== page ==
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Winter Is Here: How to Lower Your Energy Bill

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RossHelen / Getty Images/iStockphoto

Winter is here and it’s time to start thinking about how to reduce energy bills. Especially considering that most of us will be spending even more time indoors due to the pandemic.

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Don’t worry: You don’t need to change your whole lifestyle to see significant improvement — a few small adjustments can help both the environment and your bank balance.

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When the cold weather comes, use these 10 tips to help slash your bills.

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Bundle Up

You can save up to 10% on your heating and cooling bills by setting your thermostat back a few degrees (7-10) for eight hours a day, according to the U.S. Department of Energy.

Set your thermostats to 68 degrees during the day and a little lower when you’re asleep and even lower when you’re away from home for extended periods and you’ll find a noticeable difference on your next statement.

Dress in layers and use heavier blankets in the winter to stay warm indoors.

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Update Your Thermostat

Smart home systems can adjust the thermostat for you — and cut your energy cost considerably.

“According to Energy Star, a programmable thermostat can save households up to $180 per year in heating and cooling costs,” said Kendal Perez, a former savings expert with Coupon Sherpa who also operates the site Hassle-Free Savings. The Nest Learning Thermostat, for example, automatically adjusts the temperature after users set it manually for the first few days to establish usage patterns and preferences.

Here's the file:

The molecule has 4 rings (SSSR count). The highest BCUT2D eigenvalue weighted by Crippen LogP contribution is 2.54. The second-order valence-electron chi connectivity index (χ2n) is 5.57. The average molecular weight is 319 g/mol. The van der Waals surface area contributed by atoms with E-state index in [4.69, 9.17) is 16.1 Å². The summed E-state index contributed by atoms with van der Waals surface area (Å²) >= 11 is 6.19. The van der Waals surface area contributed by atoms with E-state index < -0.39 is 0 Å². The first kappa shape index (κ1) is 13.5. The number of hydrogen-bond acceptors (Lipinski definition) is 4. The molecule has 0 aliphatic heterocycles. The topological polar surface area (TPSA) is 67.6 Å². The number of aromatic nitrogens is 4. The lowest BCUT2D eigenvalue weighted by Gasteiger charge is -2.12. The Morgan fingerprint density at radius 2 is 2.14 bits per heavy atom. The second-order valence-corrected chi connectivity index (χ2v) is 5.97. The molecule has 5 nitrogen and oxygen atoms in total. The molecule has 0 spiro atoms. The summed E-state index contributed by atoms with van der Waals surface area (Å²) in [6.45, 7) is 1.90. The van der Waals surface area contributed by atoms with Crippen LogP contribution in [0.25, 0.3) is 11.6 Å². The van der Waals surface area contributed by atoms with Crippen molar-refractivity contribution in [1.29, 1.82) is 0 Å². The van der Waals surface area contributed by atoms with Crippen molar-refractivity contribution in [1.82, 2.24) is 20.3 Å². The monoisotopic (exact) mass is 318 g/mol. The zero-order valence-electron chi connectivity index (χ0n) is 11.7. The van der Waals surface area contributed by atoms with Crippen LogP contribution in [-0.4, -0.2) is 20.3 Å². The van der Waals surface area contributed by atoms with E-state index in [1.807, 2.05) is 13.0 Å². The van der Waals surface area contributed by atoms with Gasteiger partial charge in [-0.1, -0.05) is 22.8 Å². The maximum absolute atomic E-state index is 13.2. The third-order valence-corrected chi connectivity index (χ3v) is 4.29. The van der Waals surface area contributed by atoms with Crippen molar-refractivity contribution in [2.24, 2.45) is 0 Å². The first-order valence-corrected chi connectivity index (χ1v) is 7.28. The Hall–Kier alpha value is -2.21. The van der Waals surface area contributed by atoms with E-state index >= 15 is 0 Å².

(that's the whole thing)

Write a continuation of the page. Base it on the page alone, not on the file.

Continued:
Two independent studies analyzing energy bills before and after homeowners installed Nest’s thermostat showed that it cut cooling costs by 15% and reduced heating usage by 10%- 12%, according to the company. Consumers had an average savings of $131 to $145 a year.

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Upgrade Kitchen Appliances

About 20% of your electric bill comes from running appliances, according to the popular home improvement and remodeling show, “This Old House.” Opting for Energy Star-qualified dishwashers, washing machines and refrigerators can dramatically reduce that percentage.

Energy Star refrigerators are great for energy conservation — they use 50% less energy than those manufactured 15 years ago and 15% less than those without the efficiency rating. And Energy Star washers are 40% more efficient than their conventional counterparts.

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Get a New Water Heater

Because water heating costs account for 11% of your utility bills, switching out your water heater can drastically cut energy bills, according to “This Old House.” Consider gas and solar options, many of which are tankless to maximize efficiency.

“Traditional water heaters maintain a full tank of warm water, which requires constant energy to keep warm,” said Than Merrill, founder and CEO of the real estate investment education company FortuneBuilders.

“Tankless water heaters, on the other hand, only heat water on demand. That way, you don’t have the extra energy consumption occurring when hot water is not being used.”

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Decimate Drafts